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Judges OK S.F. health program

Federal appeals panel rules that fees charged to employers do not violate U.S. law.

October 01, 2008|Marc Lifsher | Times Staff Writer

SACRAMENTO — Gov. Arnold Schwarzenegger's ongoing effort to create a universal health insurance system for California got a major boost Tuesday when a federal appeals panel upheld San Francisco's pioneering citywide healthcare program.

Ruling on a suit brought by a local restaurant association, a three-judge panel of the U.S. 9th Circuit Court of Appeals found that fees charged to employers under the 10-month-old San Francisco Health Care Security Ordinance do not violate federal laws regulating employee benefit programs.

The San Francisco ordinance, which took effect Jan. 9, requires for-profit employers with 20 or more workers to offer health insurance, set aside funds in health reimbursement accounts or pay a fee to the city's Healthy San Francisco program. Nonprofit employers with 50 or more staffers are also covered.

Healthy San Francisco uses the fees partly to run a network of local clinics and a county-operated hospital to treat clients who do not get health insurance from their employers.

"I think this case strengthens the governor's case for having a shared responsibility" for health insurance coverage that includes employers, said Daniel Zingale, a senior advisor to Schwarzenegger.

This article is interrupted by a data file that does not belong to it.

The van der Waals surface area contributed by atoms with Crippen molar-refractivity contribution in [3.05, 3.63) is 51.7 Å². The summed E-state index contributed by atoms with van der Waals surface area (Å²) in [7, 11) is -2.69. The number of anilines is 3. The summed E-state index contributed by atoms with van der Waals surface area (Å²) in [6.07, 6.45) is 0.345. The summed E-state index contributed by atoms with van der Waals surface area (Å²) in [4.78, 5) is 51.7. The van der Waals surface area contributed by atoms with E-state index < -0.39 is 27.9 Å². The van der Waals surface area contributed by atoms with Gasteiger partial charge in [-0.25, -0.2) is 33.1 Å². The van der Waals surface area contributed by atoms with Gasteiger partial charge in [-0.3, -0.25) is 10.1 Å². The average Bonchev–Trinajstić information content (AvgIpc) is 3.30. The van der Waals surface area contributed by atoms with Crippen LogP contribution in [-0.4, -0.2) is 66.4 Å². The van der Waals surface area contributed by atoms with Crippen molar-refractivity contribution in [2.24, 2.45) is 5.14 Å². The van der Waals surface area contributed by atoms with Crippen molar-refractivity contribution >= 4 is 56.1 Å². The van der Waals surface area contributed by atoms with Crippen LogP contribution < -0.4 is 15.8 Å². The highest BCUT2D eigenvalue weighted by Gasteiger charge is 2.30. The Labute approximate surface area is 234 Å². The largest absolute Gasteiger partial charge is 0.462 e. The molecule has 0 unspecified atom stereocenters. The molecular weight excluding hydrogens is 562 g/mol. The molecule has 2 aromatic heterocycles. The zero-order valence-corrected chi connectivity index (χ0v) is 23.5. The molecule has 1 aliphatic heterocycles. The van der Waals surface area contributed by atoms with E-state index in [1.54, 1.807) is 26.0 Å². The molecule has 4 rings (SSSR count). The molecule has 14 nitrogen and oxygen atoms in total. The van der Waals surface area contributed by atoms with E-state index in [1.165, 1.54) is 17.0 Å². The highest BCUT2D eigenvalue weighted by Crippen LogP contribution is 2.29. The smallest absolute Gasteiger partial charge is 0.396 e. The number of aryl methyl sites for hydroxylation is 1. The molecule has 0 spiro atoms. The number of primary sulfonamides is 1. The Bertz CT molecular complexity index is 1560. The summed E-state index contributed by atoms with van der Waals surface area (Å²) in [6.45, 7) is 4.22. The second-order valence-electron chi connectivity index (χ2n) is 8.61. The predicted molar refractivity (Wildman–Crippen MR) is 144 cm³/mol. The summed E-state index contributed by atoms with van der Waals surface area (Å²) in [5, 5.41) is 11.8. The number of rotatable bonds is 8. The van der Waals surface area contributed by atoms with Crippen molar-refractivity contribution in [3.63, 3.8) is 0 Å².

During 2007 and early this year, the governor tried to secure broad support for a $14.9-billion plan that would cover the state's 7 million uninsured residents through a complex plan that spread the financial burden among hospitals, doctors, insurance companies, employers and individuals. The Assembly approved the bill, but it died in the Senate Health Committee, where it was lambasted as too expensive and unworkable.

Backers of Healthy San Francisco, including Mayor Gavin Newsom, labor unions and advocates for expanded healthcare, say their local program is a model for the state and the nation. In less than a year, it provided basic medical care to 30,000 uninsured city residents.

"Today's ruling is a huge victory for the city and for the 46 million Americans who don't have health insurance," Newsom said. "San Francisco is proving that it can be done. By thinking outside the box, every city and state in this country can provide health insurance if they are willing to challenge the conventional wisdom."

But employers represented by the Golden Gate Restaurant Assn. contended that the program violated a federal law that precludes state and local governments from mandating employer-financed benefit plans such as health insurance. The 1974 law is known as the Employee Retirement Income Security Act, or ERISA.

In the ruling, the appellate panel found that "the spending requirements do not establish an ERISA plan."

The restaurant association's executive director, Kevin Westlye, said his organization continued to believe that the San Francisco ordinance was expensive and burdensome to employers.

He said that if it is allowed to stand, it could lead to a patchwork of conflicting state and local laws governing employer contributions to health insurance benefits.

The association, he said, hasn't decided whether to appeal the panel's ruling to the entire 9th Circuit or to the U.S. Supreme Court.

In the meantime, many restaurants, especially neighborhood eateries not frequented by tourists, "are barely making ends meet," Westlye said. Some more expensive establishments that serve conventions, business groups and foreign tourists now are covering their new health insurance costs by putting a surcharge of 3% to 6% on their customers' bills.


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